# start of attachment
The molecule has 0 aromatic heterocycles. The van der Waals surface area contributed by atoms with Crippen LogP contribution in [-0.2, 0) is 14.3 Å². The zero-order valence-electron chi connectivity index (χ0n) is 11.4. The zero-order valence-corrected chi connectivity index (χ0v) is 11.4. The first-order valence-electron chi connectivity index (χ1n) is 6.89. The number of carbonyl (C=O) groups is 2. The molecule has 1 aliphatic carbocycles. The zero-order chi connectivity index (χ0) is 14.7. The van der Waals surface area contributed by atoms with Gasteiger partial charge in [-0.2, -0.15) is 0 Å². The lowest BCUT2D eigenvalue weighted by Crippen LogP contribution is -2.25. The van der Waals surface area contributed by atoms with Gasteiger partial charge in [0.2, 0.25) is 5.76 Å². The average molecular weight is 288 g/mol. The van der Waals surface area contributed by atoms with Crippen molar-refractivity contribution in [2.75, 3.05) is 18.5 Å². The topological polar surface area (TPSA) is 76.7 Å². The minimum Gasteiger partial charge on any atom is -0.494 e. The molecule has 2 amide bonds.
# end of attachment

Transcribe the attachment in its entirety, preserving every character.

The molecule has 0 aromatic heterocycles. The van der Waals surface area contributed by atoms with Crippen LogP contribution in [-0.2, 0) is 14.3 Å². The zero-order valence-electron chi connectivity index (χ0n) is 11.4. The zero-order valence-corrected chi connectivity index (χ0v) is 11.4. The first-order valence-electron chi connectivity index (χ1n) is 6.89. The number of carbonyl (C=O) groups is 2. The molecule has 1 aliphatic carbocycles. The zero-order chi connectivity index (χ0) is 14.7. The van der Waals surface area contributed by atoms with Gasteiger partial charge in [-0.2, -0.15) is 0 Å². The lowest BCUT2D eigenvalue weighted by Crippen LogP contribution is -2.25. The van der Waals surface area contributed by atoms with Gasteiger partial charge in [0.2, 0.25) is 5.76 Å². The average molecular weight is 288 g/mol. The van der Waals surface area contributed by atoms with Crippen molar-refractivity contribution in [2.75, 3.05) is 18.5 Å². The topological polar surface area (TPSA) is 76.7 Å². The minimum Gasteiger partial charge on any atom is -0.494 e. The molecule has 2 amide bonds.